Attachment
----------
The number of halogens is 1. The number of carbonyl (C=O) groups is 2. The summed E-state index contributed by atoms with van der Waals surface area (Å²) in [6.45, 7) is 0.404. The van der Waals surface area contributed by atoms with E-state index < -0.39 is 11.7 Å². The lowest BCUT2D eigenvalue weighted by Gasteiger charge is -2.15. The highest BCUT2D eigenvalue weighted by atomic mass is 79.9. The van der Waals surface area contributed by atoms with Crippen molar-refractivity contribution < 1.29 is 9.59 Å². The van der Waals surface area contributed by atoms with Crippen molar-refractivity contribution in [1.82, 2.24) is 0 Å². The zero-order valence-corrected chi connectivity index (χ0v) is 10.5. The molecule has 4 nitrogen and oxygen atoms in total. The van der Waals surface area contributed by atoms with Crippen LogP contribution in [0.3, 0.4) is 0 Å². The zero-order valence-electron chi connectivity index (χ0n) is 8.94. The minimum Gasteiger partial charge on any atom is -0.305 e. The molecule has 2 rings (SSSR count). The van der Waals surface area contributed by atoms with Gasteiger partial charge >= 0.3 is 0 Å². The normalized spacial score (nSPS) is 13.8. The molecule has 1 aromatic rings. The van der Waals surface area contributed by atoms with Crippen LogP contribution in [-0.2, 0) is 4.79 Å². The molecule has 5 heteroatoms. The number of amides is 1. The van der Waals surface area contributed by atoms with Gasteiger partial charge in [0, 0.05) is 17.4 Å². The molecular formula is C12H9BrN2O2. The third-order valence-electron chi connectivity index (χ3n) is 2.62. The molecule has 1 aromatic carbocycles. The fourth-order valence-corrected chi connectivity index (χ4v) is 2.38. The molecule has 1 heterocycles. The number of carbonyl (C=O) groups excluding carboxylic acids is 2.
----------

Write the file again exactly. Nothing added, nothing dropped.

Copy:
The number of halogens is 1. The number of carbonyl (C=O) groups is 2. The summed E-state index contributed by atoms with van der Waals surface area (Å²) in [6.45, 7) is 0.404. The van der Waals surface area contributed by atoms with E-state index < -0.39 is 11.7 Å². The lowest BCUT2D eigenvalue weighted by Gasteiger charge is -2.15. The highest BCUT2D eigenvalue weighted by atomic mass is 79.9. The van der Waals surface area contributed by atoms with Crippen molar-refractivity contribution < 1.29 is 9.59 Å². The van der Waals surface area contributed by atoms with Crippen molar-refractivity contribution in [1.82, 2.24) is 0 Å². The zero-order valence-corrected chi connectivity index (χ0v) is 10.5. The molecule has 4 nitrogen and oxygen atoms in total. The van der Waals surface area contributed by atoms with Crippen LogP contribution in [0.3, 0.4) is 0 Å². The zero-order valence-electron chi connectivity index (χ0n) is 8.94. The minimum Gasteiger partial charge on any atom is -0.305 e. The molecule has 2 rings (SSSR count). The van der Waals surface area contributed by atoms with Gasteiger partial charge >= 0.3 is 0 Å². The normalized spacial score (nSPS) is 13.8. The molecule has 1 aromatic rings. The van der Waals surface area contributed by atoms with Crippen LogP contribution in [-0.2, 0) is 4.79 Å². The molecule has 5 heteroatoms. The number of amides is 1. The van der Waals surface area contributed by atoms with Gasteiger partial charge in [0, 0.05) is 17.4 Å². The molecular formula is C12H9BrN2O2. The third-order valence-electron chi connectivity index (χ3n) is 2.62. The molecule has 1 aromatic carbocycles. The fourth-order valence-corrected chi connectivity index (χ4v) is 2.38. The molecule has 1 heterocycles. The number of carbonyl (C=O) groups excluding carboxylic acids is 2.